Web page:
William and Mary Law School

Why Do I Teach? An Essay by Professor Jayne Barnard

  • Why I Teach
    Why I Teach
    Professor Barnard writes that her students' success reminds her that through her teaching she is in touch with a "worldwide community of intelligent, productive and interesting people."
    Colonial Photography

When grading a pile of 100 plus exams during the last two weeks of the semester, it is easy to ask myself why I do this job.  The answer, for me, is simple: It's the company I keep.

During the years I have taught at William & Mary, I have developed deep and important friendships with many people on this campus. But they are permanent residents of Williamsburg. Most of my students are not.

And yet, many of my students are still part of my life, years after they have graduated and moved far away. Part of this is the gift of Facebook, part of it (like any friendship) takes work. But the fact is that many of my students have developed into wonderfully complex, caring human beings with interesting lives and interesting passions. I love catching up with them, exchanging commiserations, conveying praise, offering support, and receiving friendship and support in return. Aren't relationships like these the core of why we exist?

Why do I teach?  Because I get to know people like Doug Bunch '06, who knew from the start that he wanted to do securities litigation on the plaintiffs' side (a rare choice), and has succeeded in finding the perfect niche in which to do just that, in Washington, D.C.  Doug sends me the briefs he has filed, and interesting opinions the day they are issued.  He's a great source of information about the securities class action scene.  Also, he's made me proud to be able to be a benefactor of his charity, Global Playground.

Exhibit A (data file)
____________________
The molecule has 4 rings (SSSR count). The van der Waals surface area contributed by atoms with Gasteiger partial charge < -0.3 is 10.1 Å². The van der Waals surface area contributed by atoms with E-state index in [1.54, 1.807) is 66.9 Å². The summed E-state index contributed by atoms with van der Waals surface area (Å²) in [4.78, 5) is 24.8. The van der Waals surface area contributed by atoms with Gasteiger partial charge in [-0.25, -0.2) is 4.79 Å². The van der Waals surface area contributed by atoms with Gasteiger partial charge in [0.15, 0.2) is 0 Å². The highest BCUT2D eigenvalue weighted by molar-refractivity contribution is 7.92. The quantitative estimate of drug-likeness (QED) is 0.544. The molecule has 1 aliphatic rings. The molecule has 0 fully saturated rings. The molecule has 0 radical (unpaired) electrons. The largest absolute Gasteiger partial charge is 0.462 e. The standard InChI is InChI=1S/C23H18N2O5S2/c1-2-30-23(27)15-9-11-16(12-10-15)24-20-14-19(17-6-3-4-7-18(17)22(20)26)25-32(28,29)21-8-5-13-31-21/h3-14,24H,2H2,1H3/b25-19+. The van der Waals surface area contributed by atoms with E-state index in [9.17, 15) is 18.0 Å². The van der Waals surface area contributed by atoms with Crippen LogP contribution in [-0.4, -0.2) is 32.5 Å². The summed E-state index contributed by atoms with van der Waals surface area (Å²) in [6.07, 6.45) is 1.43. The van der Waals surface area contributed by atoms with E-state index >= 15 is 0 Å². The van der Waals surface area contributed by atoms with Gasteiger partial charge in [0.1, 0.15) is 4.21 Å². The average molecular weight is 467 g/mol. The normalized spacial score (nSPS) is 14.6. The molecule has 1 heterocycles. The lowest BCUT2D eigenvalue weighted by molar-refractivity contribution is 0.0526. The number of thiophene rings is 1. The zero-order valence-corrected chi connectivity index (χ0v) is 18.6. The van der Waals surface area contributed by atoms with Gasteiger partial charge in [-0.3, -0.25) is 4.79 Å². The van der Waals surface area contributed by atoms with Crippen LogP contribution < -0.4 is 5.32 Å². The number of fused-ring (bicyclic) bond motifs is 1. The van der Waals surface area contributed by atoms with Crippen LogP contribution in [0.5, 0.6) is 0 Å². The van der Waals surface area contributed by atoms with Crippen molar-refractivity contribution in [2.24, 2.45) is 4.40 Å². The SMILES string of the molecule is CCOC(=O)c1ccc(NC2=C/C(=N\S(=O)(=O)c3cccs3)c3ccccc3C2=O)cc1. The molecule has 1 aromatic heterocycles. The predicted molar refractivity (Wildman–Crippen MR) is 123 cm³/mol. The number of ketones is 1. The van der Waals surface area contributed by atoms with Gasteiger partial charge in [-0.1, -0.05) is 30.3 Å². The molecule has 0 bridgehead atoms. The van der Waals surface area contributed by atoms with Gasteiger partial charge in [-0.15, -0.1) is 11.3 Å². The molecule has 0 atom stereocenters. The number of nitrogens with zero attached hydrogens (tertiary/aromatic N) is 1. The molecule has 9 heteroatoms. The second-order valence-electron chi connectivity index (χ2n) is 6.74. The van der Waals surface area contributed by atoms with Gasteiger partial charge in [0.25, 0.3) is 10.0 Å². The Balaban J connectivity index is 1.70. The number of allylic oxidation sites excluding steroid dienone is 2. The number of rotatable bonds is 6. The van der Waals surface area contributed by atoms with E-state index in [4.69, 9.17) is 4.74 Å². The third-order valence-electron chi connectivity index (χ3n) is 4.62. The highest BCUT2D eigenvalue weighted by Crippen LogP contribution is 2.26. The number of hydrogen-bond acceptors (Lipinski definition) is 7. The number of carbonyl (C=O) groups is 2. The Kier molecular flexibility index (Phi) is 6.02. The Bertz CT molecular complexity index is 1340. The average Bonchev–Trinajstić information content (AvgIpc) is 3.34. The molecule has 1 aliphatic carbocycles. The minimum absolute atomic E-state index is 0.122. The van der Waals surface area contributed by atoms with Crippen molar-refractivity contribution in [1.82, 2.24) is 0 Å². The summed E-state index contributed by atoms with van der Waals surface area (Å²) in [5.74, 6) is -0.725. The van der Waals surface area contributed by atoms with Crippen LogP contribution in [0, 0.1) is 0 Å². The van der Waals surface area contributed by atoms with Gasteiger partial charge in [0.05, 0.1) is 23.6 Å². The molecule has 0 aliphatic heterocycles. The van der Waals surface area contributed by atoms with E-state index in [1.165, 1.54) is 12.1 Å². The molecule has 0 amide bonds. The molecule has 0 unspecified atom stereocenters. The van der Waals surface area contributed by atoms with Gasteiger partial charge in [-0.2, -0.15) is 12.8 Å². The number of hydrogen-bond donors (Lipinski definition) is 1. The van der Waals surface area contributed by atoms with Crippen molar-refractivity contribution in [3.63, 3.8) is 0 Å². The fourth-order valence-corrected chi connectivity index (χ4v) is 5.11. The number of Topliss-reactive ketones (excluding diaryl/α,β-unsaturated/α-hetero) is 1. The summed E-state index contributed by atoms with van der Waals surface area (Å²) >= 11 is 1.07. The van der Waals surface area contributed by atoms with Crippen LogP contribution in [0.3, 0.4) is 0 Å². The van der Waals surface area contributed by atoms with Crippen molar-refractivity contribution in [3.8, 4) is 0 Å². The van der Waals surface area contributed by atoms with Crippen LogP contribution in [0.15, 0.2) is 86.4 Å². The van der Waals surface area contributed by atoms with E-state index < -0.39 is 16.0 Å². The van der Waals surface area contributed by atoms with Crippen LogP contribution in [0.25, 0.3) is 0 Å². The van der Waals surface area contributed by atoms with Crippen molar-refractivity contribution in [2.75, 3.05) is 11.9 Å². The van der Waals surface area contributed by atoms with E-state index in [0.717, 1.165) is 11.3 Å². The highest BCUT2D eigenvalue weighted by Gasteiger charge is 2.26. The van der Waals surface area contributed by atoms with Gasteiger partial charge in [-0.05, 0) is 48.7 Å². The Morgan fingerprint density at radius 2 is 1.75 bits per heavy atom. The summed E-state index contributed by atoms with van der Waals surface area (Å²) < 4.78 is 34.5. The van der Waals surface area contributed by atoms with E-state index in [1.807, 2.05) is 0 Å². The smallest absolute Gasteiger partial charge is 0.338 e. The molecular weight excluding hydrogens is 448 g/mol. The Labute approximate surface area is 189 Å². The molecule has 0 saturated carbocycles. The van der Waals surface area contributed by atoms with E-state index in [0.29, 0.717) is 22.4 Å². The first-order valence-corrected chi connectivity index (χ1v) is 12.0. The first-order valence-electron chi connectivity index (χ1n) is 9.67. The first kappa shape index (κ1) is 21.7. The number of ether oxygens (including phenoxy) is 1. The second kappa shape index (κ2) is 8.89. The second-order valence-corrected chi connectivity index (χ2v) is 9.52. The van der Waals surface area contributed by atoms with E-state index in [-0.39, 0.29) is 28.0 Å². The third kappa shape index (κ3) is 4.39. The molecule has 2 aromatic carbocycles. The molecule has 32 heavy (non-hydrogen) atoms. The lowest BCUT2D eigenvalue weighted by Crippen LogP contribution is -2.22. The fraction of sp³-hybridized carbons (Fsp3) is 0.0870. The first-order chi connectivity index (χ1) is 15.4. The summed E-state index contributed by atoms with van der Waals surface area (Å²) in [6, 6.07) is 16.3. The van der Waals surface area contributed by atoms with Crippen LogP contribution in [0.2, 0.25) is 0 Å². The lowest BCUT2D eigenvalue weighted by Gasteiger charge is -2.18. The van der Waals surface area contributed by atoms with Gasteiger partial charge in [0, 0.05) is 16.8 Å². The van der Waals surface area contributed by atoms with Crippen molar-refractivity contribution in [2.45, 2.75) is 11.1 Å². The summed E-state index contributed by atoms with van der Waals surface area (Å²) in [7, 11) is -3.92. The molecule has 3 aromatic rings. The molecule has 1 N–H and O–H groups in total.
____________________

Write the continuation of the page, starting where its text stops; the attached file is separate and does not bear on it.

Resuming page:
And then there is Judy Conti '94, who is an entrepreneur, a keen strategist in her work, an extraordinary networker, an opinionated cultural critic, a lover of the table, an avid Oscar watcher, and a world-class daughter, wife, and mom. Whenever I get to Washington, we try (but mostly fail) to get together for long, far-ranging talks.

Joe Jay '06 is a corporate man. He took several courses from me and has made securities law and white collar crime his career. He travels all over the world, investigating and counseling on claims under the Foreign Corrupt Practices Act. He deals with the SEC and the Department of Justice, ably defending his well-heeled clients. Like Doug Bunch, Joe is a great source of breaking information and diabolical ideas for exam questions. He is also evenly matched with me on Words With Friends.

Catherine Stanton '89 has taken a different path in the law. Cathy represents claimants in workers compensation cases throughout the New York area. She is a name partner in her law firm and is immediate past president of the New York Workers Compensation Bar Association. At the national level, she is president of the Workers Injury and Law Advocacy Group. I spent a couple of days last summer with her family at the beach.  It is wonderful to see people who used to be "just students" become movers and shakers like Cathy, and also to see them enjoy hanging out with their kids.